Who can take part?
Any patient aged 18 years or more who is started by their consultant care team on rivaroxaban and antiplatelet therapy (e.g. clopidogrel, aspirin) or dual antiplatelet therapy without rivaroxaban will be eligible to take part. Not everyone that participates in the study will be prescribed rivaroxaban; you may have been prescribed aspirin and clopidogrel, for example. Each patient will only be monitored for the first 13 weeks after hospital admission for ACS.
Why have you been chosen?
You have been chosen because your care team have decided, based on their clinical opinion, that either rivaroxaban and antiplatelet therapy or dual antiplatelet therapy only is the most appropriate treatment for your condition.
What is the difference between the ROSE study and the ROSE-ACS study?
You may have heard of the ROSE study or know somebody involved in it. This is another study conducted by the DSRU that monitors the use and safety of rivaroxaban in patients compared to warfarin. The ROSE study focuses on patients who have been prescribed rivaroxaban, at higher doses (for example,15mg twice daily), for the prevention or treatment of blood clots in other parts of the body. ROSE ACS, however, will only involve patients who have been prescribed rivaroxaban, at a lower dose (2.5mg twice daily), plus antiplatelet therapy or dual antiplatelet therapy for the prevention of blood clots in the heart following an ACS event.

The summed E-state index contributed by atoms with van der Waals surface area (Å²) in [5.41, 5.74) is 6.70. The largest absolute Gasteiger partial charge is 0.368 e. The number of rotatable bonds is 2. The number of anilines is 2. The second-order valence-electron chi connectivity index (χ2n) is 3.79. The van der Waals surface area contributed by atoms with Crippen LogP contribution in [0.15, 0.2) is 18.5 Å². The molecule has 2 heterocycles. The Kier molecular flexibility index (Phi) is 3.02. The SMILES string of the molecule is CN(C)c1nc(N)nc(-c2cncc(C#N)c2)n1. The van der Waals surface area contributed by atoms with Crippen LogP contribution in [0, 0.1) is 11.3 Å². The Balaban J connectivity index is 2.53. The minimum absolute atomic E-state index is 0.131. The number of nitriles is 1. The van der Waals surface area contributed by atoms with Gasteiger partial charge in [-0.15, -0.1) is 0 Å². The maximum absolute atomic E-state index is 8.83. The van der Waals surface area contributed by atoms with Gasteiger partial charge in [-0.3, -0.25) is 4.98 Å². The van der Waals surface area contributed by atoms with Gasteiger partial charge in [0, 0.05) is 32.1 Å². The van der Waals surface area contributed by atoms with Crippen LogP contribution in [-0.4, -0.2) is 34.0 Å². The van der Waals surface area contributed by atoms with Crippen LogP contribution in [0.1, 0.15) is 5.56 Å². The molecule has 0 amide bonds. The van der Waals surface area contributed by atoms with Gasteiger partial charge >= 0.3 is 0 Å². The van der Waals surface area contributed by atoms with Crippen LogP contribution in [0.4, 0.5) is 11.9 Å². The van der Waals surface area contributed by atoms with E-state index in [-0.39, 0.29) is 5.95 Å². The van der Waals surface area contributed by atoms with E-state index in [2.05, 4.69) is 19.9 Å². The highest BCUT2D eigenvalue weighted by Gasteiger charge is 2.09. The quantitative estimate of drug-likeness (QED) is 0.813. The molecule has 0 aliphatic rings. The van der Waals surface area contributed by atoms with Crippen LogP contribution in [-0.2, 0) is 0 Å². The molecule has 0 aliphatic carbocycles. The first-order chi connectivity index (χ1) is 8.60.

Do you have to take part?